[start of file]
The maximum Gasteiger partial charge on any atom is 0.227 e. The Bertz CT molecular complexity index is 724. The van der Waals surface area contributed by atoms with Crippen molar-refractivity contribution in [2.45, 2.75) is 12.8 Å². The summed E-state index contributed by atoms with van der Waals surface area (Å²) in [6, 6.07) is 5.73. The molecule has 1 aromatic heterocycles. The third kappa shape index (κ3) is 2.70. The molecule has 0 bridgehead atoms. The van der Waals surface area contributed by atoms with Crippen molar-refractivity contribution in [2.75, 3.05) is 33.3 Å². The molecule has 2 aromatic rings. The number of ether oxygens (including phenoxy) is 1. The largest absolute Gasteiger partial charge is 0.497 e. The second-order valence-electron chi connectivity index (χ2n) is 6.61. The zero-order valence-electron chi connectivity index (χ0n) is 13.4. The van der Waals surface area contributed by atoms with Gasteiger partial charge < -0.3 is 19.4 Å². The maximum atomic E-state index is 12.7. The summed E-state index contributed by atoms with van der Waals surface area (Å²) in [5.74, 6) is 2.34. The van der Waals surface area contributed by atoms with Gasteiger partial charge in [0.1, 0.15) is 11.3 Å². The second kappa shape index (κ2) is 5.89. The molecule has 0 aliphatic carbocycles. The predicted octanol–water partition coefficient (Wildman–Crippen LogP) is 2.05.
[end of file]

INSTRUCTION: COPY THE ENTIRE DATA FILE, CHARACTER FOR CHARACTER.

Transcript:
The maximum Gasteiger partial charge on any atom is 0.227 e. The Bertz CT molecular complexity index is 724. The van der Waals surface area contributed by atoms with Crippen molar-refractivity contribution in [2.45, 2.75) is 12.8 Å². The summed E-state index contributed by atoms with van der Waals surface area (Å²) in [6, 6.07) is 5.73. The molecule has 1 aromatic heterocycles. The third kappa shape index (κ3) is 2.70. The molecule has 0 bridgehead atoms. The van der Waals surface area contributed by atoms with Crippen molar-refractivity contribution in [2.75, 3.05) is 33.3 Å². The molecule has 2 aromatic rings. The number of ether oxygens (including phenoxy) is 1. The largest absolute Gasteiger partial charge is 0.497 e. The second-order valence-electron chi connectivity index (χ2n) is 6.61. The zero-order valence-electron chi connectivity index (χ0n) is 13.4. The van der Waals surface area contributed by atoms with Gasteiger partial charge < -0.3 is 19.4 Å². The maximum atomic E-state index is 12.7. The summed E-state index contributed by atoms with van der Waals surface area (Å²) in [5.74, 6) is 2.34. The van der Waals surface area contributed by atoms with Gasteiger partial charge in [0.1, 0.15) is 11.3 Å². The second kappa shape index (κ2) is 5.89. The molecule has 0 aliphatic carbocycles. The predicted octanol–water partition coefficient (Wildman–Crippen LogP) is 2.05.